# Code Style and Efficiency of 3SUM

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Problem

I’m trying to implement a version of the 3SUM problem. Any help with code style and efficiency would be greatly appreciated. I’m trying to get it roughly O(n2)$O\left({n}^{2}\right)$$O(n^2)$. Also, there should be no duplicates. I specifically wanted to try and build upon 2SUM. I know there are other, maybe better, ways to do it.

def two_sum(nums, target):
d = {}
for i in range(len(nums)):
key = target - nums[i]
if key in d:
return [nums[d[key]], nums[i]]
else:
d[nums[i]] = i
return []

def three_sum(nums):
ans = set()
for n in nums:
lst = two_sum(nums, -n)
if lst:
lst.append(n)
return ans

print(three_sum(nums))


Solution

### 1. Bug

The algorithm in three_sum is not correct (at least not in the usual version of the 3SUM problem):

>>> three_sum([1, -2])
{(-2, 1, 1)}


In the call two_sum(nums, -n) there’s nothing to stop two_sum from using the number n in its pair, even though n is also needed to make up the triple.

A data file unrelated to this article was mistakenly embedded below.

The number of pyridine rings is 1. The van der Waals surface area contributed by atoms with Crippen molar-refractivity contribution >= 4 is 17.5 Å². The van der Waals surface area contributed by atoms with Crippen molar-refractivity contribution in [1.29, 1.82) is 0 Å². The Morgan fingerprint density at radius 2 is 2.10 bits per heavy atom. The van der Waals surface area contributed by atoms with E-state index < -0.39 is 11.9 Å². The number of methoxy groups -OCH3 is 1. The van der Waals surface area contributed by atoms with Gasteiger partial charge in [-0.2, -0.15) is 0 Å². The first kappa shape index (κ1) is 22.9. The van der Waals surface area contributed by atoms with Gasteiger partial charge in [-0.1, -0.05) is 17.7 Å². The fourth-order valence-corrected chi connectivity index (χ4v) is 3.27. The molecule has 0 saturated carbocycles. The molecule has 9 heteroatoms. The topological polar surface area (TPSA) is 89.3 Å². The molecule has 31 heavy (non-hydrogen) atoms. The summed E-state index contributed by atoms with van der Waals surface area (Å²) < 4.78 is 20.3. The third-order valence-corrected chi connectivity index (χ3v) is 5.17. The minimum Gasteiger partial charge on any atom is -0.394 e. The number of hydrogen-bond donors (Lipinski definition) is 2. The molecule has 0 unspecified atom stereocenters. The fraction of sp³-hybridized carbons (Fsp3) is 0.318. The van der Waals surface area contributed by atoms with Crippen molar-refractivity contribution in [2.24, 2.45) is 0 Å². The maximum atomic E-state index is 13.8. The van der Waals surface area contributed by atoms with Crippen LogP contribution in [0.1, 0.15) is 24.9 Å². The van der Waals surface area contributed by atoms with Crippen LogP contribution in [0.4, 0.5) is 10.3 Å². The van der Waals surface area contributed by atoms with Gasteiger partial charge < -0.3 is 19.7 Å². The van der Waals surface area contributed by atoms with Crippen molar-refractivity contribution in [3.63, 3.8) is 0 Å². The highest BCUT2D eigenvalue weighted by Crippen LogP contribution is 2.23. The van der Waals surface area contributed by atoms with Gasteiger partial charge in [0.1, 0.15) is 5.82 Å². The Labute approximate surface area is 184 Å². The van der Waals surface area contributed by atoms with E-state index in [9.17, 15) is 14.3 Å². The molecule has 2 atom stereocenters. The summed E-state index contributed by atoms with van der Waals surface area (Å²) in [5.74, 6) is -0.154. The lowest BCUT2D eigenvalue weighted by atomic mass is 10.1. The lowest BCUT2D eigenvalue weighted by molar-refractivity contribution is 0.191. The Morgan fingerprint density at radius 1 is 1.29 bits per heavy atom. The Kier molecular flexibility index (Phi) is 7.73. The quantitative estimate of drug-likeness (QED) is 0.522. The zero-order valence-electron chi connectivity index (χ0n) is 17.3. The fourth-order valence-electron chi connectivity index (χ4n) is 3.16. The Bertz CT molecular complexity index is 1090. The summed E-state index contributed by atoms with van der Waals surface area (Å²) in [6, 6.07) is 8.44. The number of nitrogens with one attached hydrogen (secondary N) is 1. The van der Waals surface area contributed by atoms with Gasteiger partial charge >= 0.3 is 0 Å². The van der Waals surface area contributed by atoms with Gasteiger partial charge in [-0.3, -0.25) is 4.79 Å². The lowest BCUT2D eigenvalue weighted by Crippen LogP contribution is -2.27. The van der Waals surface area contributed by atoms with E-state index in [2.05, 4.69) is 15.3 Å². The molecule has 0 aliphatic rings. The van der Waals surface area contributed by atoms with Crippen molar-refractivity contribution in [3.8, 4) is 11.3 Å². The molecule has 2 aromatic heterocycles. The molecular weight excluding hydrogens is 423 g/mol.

### 2. Review

1. two_sum and three_sum have similar names, so you might guess that they do similar things, but two_sum return at most one pair adding up to an a given target whereas three_sum returns a list of triples adding up to zero. When writing a group of similar functions it’s worth taking care that they have similar interfaces — this makes them easier to use reliably.

In this case the difference in implementations means that it’s not clear exactly what three_sum does — we can’t say that it returns all the triples adding up to zero, because when it calls two_sum it gets at most one result, and this might cause it to miss some triples. This is quite unsatisfactory — we can’t use this function if we want all the triples, but if we only want one triple then we have to wait longer than we need to.

(This observation is similar in spirit to the zero one infinity rule — we often need functions that find one thing, or find all the things, but very rarely do we need functions that find some of the things.)

2. There are no docstrings. What do these functions do? What do they return? (I think that if you had written docstrings then you might have spotted the problem in point 1 above.)

3. In two_sum, it’s not clear what the name d means. (I guess d stands for dictionary, but a dictionary containing what?) I would use a more descriptive name like seen. Similarly, instead of key I would use a name like remainder.